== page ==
Much of the IT industry seems to be reorienting from the big companies that are its bread-and-butter most of the time to small- and mid-sized companies to which it usually caters only when sales are so slow it has no other choice.
The economy's growing again, though, and IT budgets at big companies are growing – at least according to most analyst reports.
Big vendor companies are going after small user companies not as a way to boost a stubbornly short list of sales prospects; they're doing it because small- and mid-sized companies are – unusually – buying sophisticated IT systems at almost the same rate as big companies.
Well, not buying, really. Renting.
Forty-four percent of small- and mid-sized companies already use at least one SAAS or cloud-based system and 70 percent plan to add more during 2011, according to a survey of 1,000 SMBs carried out in December by market researchers MarketBridge. Marketing and sales-related apps are the leading business apps; security is tops among cloud services.
They're not buying for the normal reason – to get top-flight IT without paying to build and host it.
The largest group – 38 percent – are using the cloud to support workforces that are more mobile than they can handle on their own, and to accommodate growth. The earliest adopters are growing at more than 10 percent per year.
More than half – 52 percent -- prefer to deploy some virtualized apps on private clouds, rather than public.
That just makes things tougher for IT vendors trying to target them. Not only do companies like Microsoft, Oracle, HP, IBM, Citrix and VMware have to build versions of their products easily accessible via Web browser and hostable on someone else's infrastructure, they have to build versions able to be virtualized, abstracted and granularly managed at comparatively low cost, with a low requirement for on-premise support.
The public-cloud requirement has thrown Microsoft into a quietly intense struggle with its own resellers for more than two years, as it tries to expand its core Windows and Office franchises to include the online versions Azure and Office365.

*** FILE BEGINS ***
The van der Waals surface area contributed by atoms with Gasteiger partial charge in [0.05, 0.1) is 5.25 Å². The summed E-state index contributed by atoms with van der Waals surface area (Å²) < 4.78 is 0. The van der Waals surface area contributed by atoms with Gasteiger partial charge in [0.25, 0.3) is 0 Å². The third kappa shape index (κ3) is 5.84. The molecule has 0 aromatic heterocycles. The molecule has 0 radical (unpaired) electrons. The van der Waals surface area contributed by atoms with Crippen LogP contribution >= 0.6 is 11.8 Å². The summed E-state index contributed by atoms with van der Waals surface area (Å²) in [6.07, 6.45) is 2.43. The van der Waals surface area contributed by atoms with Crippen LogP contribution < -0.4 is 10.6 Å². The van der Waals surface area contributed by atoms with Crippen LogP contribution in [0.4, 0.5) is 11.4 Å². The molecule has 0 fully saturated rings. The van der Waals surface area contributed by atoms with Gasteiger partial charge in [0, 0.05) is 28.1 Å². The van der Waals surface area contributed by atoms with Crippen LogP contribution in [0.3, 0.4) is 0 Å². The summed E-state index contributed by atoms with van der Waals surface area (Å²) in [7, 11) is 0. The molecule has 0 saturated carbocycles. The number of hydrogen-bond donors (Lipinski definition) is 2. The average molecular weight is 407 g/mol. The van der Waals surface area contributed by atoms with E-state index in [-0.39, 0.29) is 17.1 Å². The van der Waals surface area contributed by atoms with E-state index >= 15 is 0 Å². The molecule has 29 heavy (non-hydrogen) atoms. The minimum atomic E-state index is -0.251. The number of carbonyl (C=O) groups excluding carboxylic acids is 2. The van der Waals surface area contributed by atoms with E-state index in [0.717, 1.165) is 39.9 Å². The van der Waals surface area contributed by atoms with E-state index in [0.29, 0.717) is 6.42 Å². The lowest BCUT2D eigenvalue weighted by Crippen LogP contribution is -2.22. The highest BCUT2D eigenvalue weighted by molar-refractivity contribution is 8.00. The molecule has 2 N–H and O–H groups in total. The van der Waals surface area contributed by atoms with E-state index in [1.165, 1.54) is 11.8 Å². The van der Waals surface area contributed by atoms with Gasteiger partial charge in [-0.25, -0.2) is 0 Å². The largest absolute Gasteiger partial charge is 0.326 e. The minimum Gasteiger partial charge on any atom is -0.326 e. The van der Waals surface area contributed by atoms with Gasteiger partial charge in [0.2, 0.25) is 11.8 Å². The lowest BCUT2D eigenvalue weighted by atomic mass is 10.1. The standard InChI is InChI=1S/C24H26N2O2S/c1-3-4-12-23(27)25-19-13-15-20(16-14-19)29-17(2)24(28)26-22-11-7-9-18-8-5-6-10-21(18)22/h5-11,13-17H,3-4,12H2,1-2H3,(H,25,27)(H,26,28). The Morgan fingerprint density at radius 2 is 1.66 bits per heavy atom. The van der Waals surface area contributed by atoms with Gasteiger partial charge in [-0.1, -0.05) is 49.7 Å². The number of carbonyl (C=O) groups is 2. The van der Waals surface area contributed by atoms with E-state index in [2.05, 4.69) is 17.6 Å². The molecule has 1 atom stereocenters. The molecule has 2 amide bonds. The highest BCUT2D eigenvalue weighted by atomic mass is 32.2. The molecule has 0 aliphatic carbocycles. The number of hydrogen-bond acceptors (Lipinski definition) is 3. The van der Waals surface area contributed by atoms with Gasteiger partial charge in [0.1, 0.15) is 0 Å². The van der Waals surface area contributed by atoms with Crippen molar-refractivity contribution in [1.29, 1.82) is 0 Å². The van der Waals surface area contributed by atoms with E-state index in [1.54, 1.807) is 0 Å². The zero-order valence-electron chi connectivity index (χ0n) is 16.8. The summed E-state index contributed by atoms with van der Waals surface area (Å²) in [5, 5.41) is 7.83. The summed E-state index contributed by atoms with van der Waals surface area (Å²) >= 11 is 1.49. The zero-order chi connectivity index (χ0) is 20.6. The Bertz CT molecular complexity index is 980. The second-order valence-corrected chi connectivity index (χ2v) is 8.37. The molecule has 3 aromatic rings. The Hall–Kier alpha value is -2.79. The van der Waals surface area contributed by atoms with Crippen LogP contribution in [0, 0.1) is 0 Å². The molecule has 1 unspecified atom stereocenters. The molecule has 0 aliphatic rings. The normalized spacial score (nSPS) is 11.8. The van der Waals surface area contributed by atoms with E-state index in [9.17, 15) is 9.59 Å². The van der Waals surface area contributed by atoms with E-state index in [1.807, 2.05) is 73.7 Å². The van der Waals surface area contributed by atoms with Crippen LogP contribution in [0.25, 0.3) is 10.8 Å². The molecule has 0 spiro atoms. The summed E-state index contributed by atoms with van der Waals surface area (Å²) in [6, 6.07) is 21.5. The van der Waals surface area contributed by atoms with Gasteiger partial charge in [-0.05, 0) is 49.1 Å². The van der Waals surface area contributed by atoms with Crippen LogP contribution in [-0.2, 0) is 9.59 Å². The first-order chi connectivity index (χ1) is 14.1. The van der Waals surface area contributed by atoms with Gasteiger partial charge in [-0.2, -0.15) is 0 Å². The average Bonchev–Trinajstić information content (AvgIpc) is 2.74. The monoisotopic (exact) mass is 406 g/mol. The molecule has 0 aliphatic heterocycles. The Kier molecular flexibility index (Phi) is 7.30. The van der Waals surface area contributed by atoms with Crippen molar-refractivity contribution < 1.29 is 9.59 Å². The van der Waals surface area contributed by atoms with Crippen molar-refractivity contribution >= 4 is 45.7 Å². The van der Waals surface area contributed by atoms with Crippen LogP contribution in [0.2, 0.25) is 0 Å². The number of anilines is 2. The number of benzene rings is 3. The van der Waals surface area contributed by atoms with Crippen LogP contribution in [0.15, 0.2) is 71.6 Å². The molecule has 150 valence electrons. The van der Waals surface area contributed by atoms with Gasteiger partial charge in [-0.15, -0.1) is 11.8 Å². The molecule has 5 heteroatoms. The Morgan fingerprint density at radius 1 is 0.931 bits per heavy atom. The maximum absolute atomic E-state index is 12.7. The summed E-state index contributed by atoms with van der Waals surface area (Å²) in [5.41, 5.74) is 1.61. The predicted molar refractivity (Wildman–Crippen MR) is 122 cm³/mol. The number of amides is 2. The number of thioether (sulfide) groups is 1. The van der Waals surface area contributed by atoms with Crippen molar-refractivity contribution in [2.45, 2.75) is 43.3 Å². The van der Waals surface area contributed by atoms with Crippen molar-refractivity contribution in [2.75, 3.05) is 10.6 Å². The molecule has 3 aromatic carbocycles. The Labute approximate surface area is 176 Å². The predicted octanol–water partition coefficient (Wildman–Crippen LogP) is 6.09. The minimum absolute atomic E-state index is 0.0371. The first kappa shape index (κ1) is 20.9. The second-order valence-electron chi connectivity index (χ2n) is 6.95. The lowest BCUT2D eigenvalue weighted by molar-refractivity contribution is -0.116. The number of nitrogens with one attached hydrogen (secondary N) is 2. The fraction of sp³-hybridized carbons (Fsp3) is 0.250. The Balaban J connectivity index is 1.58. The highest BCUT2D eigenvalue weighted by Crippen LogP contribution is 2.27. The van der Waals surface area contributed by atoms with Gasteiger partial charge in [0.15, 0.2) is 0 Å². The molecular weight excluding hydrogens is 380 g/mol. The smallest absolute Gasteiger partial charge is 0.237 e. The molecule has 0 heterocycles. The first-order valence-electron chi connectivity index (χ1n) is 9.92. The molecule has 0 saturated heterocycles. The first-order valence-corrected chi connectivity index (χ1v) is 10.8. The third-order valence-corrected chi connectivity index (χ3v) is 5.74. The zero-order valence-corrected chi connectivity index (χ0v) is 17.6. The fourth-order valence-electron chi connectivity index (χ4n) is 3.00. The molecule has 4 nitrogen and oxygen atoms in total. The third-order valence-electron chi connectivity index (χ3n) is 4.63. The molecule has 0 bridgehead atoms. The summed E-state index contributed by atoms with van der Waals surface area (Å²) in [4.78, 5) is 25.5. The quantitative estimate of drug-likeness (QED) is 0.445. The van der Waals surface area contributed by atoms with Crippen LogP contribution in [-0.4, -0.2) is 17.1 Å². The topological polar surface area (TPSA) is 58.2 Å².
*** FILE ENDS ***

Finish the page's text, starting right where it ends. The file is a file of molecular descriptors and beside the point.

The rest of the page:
It threw VMware for a loop, when Citrix and Microsoft started making unexpected gains in the virtualization market selling to smaller-than-enterprise customers.
Virtualization and cloud vendors, especially, seem to be splashing as quickly as possible toward the shallow end of the pool. VMware is pushing not only SMB versions of its own products, but also management and SMB-oriented clouds, with its acquisition of Shavlik Technologies.
Citrix bought virtual-desktop-in-a-box vendor Kaviza this month, and plans announcements of a series of new products later today designed to appeal to SMBs.
The good thing about making vendors build for smaller businesses is that advanced technology filters both ways. The high-end stuff gets cheaper and easier to use when developers have to package it for smaller customers.
The high-end packages get easier to maintain and require less support because it's usually easy and cost effective to add scripts and automation built for SMBs to enterprise products originally designed with the assumption teams of sweating, shirtless techs would be available to carry the hardware (and vendor sales-techs) around in sedan chairs until they found the most perfectly luxurious spot for each.
The only questions for customers may end up being where you draw the line between S M and E(nterprise), and whether there is a good reason to want there to be one.